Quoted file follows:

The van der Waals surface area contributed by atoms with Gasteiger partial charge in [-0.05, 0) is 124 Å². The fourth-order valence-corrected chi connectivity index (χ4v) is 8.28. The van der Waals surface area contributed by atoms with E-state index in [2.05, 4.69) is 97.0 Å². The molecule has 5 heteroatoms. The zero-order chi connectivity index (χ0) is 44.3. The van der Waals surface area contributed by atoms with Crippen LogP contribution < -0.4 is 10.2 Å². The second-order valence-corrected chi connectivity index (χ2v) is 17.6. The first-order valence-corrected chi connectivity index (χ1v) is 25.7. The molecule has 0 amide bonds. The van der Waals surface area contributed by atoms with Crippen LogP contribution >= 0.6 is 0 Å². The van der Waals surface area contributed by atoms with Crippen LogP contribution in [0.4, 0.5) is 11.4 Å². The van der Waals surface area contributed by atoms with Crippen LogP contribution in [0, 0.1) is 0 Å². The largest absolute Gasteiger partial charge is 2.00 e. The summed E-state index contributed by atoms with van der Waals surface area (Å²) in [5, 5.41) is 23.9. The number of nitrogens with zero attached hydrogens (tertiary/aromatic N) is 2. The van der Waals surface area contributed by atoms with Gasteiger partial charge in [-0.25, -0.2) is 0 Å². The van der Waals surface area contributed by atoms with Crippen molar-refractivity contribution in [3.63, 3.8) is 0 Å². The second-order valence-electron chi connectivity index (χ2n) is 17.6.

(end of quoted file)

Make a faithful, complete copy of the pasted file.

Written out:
The van der Waals surface area contributed by atoms with Gasteiger partial charge in [-0.05, 0) is 124 Å². The fourth-order valence-corrected chi connectivity index (χ4v) is 8.28. The van der Waals surface area contributed by atoms with E-state index in [2.05, 4.69) is 97.0 Å². The molecule has 5 heteroatoms. The zero-order chi connectivity index (χ0) is 44.3. The van der Waals surface area contributed by atoms with Crippen LogP contribution < -0.4 is 10.2 Å². The second-order valence-corrected chi connectivity index (χ2v) is 17.6. The first-order valence-corrected chi connectivity index (χ1v) is 25.7. The molecule has 0 amide bonds. The van der Waals surface area contributed by atoms with Crippen LogP contribution >= 0.6 is 0 Å². The van der Waals surface area contributed by atoms with Crippen LogP contribution in [0.4, 0.5) is 11.4 Å². The van der Waals surface area contributed by atoms with Crippen LogP contribution in [0, 0.1) is 0 Å². The largest absolute Gasteiger partial charge is 2.00 e. The summed E-state index contributed by atoms with van der Waals surface area (Å²) in [5, 5.41) is 23.9. The number of nitrogens with zero attached hydrogens (tertiary/aromatic N) is 2. The van der Waals surface area contributed by atoms with Gasteiger partial charge in [-0.25, -0.2) is 0 Å². The van der Waals surface area contributed by atoms with Crippen molar-refractivity contribution in [3.63, 3.8) is 0 Å². The second-order valence-electron chi connectivity index (χ2n) is 17.6.